Browse Prior Art Database

Derivative Spectrometer

IP.com Disclosure Number: IPCOM000088925D
Original Publication Date: 1977-Aug-01
Included in the Prior Art Database: 2005-Mar-04
Document File: 3 page(s) / 63K

Publishing Venue

IBM

Related People

Ewalt, AB: AUTHOR [+2]

Abstract

The quantitative chemical analysis of molecular or atomic mixtures is a common requirement for optical and atomic absorption spectrometry. The key factor in determining accuracy of measurement results is spectral interference at the analytical wavelength of the band peak or line of interest caused by band or line overlap. Similarly, weak line-spectra nested in or on broad band or continuum backgrounds degrade detectivity.

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Derivative Spectrometer

The quantitative chemical analysis of molecular or atomic mixtures is a common requirement for optical and atomic absorption spectrometry. The key factor in determining accuracy of measurement results is spectral interference at the analytical wavelength of the band peak or line of interest caused by band or line overlap. Similarly, weak line-spectra nested in or on broad band or continuum backgrounds degrade detectivity.

A technique which can improve detection limit by more than an order of magnitude is to measure the derivative of the usual transmission curve with respect to wavelength. The derivative output signal is directly proportional to the concentration of absorbers in the sample path. This may be done by rapid repetitive scan, or "dithering", of a narrow wavelength interval with the center wavelength being the line, band peak, or other choice of analytical wavelength. This periodic scan is synchronized with a tuned AC amplifier locked to the fundamental or harmonic multiple of the dither frequency, f(d). The modulated signal produced is the first derivative of intensity with respect to wavelength when the amplifier is locked to f(d). At twice this frequency, or 2f(d), the second derivative is obtained.

The signal-to-noise and signal-to-background ratio is increased by bandpass filter rejection of the low-frequency "flicker noise" (commonly called "1/f noise") and power-line GOH(z) interference noise, associated with the spectrometer light source and electronic components. Thus, noise sources of different frequency than the modulation frequency will not pass the phase-sensitive lock-in amplifier. Similarly, by amplitude modulating light beam intensity by "chopping" the source, DC offset and drift can be eliminated.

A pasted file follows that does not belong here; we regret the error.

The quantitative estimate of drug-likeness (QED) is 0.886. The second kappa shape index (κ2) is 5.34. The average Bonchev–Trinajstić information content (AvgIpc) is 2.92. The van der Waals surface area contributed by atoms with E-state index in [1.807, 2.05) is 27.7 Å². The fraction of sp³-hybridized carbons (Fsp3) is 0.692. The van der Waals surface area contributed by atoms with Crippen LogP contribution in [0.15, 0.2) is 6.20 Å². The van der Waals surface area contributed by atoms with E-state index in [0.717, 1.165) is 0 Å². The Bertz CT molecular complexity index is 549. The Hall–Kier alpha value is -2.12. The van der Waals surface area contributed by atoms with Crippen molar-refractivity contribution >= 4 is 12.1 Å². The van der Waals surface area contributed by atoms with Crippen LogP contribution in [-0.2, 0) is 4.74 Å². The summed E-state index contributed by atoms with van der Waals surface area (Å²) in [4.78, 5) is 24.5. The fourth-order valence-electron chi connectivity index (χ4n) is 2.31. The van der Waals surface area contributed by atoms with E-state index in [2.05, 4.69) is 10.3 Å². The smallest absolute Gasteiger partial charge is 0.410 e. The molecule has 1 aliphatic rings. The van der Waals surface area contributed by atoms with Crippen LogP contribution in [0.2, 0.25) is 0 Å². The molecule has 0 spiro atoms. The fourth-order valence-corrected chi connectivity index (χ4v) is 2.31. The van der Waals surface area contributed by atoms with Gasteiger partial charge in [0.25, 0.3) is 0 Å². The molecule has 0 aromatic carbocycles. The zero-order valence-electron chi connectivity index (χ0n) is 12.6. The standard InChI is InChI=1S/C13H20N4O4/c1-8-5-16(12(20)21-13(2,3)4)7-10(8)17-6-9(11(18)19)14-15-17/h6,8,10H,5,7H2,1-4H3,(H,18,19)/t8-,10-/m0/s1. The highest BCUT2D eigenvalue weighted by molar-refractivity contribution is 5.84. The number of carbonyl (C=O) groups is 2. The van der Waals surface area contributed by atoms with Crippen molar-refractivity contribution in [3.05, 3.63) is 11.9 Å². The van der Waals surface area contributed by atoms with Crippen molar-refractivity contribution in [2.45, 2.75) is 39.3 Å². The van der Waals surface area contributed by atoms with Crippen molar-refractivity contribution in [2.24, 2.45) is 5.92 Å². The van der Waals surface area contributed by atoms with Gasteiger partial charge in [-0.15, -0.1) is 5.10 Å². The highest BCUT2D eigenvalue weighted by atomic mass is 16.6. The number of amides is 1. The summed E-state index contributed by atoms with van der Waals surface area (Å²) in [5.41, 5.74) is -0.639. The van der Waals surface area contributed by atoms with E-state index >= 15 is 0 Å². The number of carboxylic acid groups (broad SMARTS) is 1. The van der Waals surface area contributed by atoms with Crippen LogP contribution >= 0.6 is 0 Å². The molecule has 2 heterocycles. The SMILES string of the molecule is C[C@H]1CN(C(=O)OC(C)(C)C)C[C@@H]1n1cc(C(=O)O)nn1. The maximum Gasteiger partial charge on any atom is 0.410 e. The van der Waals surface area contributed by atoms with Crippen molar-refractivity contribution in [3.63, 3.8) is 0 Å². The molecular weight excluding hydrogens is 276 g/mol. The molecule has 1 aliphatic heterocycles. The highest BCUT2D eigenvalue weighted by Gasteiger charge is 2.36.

As shown in Fig. 1, the spectrometer includes a rotary wheel 1 driven by a stepping motor 2. Mounted on wheel 1 is a CVF (circular variable filter) of the interference type, the CVF being in the shape of a sector of an annulus. The CVF passes light of the same nominal wavelength through any radial section, but passes light of different wavelengths through different angular positions which vary uniformly from one end of the filter to the other. A movable slit member or slit 3 is disposed adjacent wheel 1 and has a slit therein that extends in a radial direction relative to the wheel. Light from a polychromatic light source passes through slit 3 and impinges on wheel 1 so that, when CVF is opposite slit 3, a narrow band of monochromatic light having a nominal wavelength of Lambda(C) passes through the CVF. A sample 6 may be inserted into the light path emerging from the CVF, and a detector 7, such as a photomultiplier tube (PMT), is irradiated by the light passing through the sample so as to produce an output proportional to the intensity of such light. This output is fed to a lock-in ampli...